Problem

Among all the cited sources, the origin of the foggara seems of secondary interest. At least, there is a focus on the apparent characteristics of the foggara. However, given its secondary status, the characteristics analysis seems not to be systematic and we can therefore underline some missing points.

The foggara is the Arabic name corresponding to the Berber name, ifli or efeli, largely in use presently in the Berber territories around the Tademaït plateau, in the Hoggar, and in the Moroccan Tafilalet (Gast 1998). Given the collapse of the technique in the Fezzan since the mid-first millennium AD, there is no evidence of a Berber name even if some foggara shafts clearly keep some Berber inscriptions (Barnett & Mattingly 2003; Mattingly et al. 2010). The geography of the names and toponyms is of particular interest to deepen the question of the origin of the foggara. Moreover, there is a need for more interest in old language use and more generally about the intangible aspects. Indeed, as limited as they are, the studies on the oral tradition in the Gurara conducted by Bellil (1999, 2000) suggest how useful a focus on the intangible aspects of the foggara could be.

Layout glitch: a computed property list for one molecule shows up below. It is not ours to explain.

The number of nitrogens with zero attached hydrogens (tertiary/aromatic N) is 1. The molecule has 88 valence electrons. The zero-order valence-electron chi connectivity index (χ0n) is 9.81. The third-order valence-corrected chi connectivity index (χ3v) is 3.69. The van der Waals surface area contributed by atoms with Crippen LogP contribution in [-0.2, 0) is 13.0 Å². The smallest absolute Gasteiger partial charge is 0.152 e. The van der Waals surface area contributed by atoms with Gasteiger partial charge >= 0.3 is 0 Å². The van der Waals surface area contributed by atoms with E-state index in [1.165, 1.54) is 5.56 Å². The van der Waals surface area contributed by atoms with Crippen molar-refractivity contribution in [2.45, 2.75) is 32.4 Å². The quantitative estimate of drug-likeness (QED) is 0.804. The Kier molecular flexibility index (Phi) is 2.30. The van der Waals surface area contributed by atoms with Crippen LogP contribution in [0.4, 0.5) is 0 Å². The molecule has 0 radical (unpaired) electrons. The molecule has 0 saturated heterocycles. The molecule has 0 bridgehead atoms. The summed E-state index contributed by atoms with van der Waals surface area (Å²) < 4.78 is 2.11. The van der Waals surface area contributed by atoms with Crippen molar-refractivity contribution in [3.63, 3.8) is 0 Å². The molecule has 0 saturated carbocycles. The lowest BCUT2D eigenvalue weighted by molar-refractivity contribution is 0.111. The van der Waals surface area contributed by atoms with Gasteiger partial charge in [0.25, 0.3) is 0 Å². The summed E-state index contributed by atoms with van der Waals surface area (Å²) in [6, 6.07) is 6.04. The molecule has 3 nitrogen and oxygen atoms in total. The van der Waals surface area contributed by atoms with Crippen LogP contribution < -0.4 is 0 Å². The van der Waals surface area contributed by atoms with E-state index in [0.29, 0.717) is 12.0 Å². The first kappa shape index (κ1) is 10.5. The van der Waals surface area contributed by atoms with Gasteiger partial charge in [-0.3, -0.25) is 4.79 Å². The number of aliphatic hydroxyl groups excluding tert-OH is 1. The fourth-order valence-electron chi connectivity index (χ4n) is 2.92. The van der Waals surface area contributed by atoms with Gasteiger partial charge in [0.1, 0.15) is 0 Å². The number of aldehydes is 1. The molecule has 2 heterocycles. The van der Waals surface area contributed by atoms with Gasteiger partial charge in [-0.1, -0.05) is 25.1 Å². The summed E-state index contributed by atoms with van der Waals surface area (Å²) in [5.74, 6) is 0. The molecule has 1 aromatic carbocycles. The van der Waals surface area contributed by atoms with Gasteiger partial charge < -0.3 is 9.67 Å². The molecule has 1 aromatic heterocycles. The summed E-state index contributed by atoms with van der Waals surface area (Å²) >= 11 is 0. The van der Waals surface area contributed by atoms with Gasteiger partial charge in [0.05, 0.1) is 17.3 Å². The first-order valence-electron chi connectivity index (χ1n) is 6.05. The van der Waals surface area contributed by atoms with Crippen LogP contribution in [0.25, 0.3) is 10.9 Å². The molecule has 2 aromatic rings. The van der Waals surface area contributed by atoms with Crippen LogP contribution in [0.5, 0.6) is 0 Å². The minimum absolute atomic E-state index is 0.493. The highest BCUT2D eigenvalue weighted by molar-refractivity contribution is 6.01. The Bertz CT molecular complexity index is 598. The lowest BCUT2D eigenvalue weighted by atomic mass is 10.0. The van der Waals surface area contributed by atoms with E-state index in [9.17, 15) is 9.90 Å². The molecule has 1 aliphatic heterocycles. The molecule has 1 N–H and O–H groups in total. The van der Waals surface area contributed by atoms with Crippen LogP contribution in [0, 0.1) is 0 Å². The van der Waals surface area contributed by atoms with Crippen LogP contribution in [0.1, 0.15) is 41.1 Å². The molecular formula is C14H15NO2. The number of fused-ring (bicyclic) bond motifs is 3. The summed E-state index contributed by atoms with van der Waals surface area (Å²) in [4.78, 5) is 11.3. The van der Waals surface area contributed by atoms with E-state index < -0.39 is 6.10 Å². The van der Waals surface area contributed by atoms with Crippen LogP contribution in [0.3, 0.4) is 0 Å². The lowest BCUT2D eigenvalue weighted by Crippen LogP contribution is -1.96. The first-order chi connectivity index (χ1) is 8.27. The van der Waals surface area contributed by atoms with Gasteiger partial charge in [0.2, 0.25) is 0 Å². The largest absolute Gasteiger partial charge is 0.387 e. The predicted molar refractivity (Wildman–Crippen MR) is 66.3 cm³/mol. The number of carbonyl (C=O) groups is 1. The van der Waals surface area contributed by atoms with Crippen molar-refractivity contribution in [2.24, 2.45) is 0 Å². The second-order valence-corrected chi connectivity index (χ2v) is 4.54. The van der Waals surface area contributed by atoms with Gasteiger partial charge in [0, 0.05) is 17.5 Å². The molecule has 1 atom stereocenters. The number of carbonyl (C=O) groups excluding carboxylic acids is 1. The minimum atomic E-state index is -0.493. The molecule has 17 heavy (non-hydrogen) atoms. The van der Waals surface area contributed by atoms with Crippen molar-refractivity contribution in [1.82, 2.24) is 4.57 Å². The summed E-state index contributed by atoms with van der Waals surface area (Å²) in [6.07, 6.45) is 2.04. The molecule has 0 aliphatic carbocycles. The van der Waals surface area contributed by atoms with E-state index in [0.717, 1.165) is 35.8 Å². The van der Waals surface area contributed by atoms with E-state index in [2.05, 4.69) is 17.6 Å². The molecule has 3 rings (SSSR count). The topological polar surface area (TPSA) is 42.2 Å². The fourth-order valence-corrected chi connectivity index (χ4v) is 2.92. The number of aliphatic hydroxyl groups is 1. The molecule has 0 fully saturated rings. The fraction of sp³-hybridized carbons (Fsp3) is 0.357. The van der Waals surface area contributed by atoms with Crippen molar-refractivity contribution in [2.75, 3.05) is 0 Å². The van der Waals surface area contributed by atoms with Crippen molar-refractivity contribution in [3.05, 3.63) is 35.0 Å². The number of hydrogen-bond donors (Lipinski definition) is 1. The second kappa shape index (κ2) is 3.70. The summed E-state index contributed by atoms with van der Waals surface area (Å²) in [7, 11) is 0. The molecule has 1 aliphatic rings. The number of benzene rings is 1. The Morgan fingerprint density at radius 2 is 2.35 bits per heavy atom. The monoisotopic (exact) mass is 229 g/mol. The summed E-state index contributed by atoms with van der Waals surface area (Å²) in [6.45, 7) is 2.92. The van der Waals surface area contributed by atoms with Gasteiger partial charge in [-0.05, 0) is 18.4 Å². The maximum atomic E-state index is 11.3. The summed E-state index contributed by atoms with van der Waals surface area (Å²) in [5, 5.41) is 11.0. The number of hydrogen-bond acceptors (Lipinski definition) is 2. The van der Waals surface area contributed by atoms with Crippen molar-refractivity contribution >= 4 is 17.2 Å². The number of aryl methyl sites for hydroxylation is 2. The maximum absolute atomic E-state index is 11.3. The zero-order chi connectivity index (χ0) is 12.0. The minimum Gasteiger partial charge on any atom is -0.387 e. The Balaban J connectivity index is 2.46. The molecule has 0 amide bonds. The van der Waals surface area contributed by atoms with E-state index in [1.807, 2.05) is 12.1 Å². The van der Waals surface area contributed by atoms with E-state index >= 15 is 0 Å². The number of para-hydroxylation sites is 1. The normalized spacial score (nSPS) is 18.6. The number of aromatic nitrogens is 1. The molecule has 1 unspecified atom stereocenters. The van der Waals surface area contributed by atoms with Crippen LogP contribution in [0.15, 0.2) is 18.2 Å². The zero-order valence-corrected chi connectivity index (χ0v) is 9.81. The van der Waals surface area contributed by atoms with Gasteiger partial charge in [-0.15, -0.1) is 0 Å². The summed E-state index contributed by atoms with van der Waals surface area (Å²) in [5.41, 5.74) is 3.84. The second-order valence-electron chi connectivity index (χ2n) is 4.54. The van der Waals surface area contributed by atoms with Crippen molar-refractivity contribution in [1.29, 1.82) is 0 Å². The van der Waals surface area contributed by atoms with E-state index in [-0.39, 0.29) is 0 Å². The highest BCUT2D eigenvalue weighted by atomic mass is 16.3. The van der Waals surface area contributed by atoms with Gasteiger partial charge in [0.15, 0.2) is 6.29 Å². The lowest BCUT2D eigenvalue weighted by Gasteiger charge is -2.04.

The strongest arguments related to the foggara origin issue are those concerning the foggara itself. The arguments found are only partly gathered and the results seem inconclusive. The Libyan studies have approached the question in a limited way; the investigation in the galleries was limited since all of the underground part was choked with sand.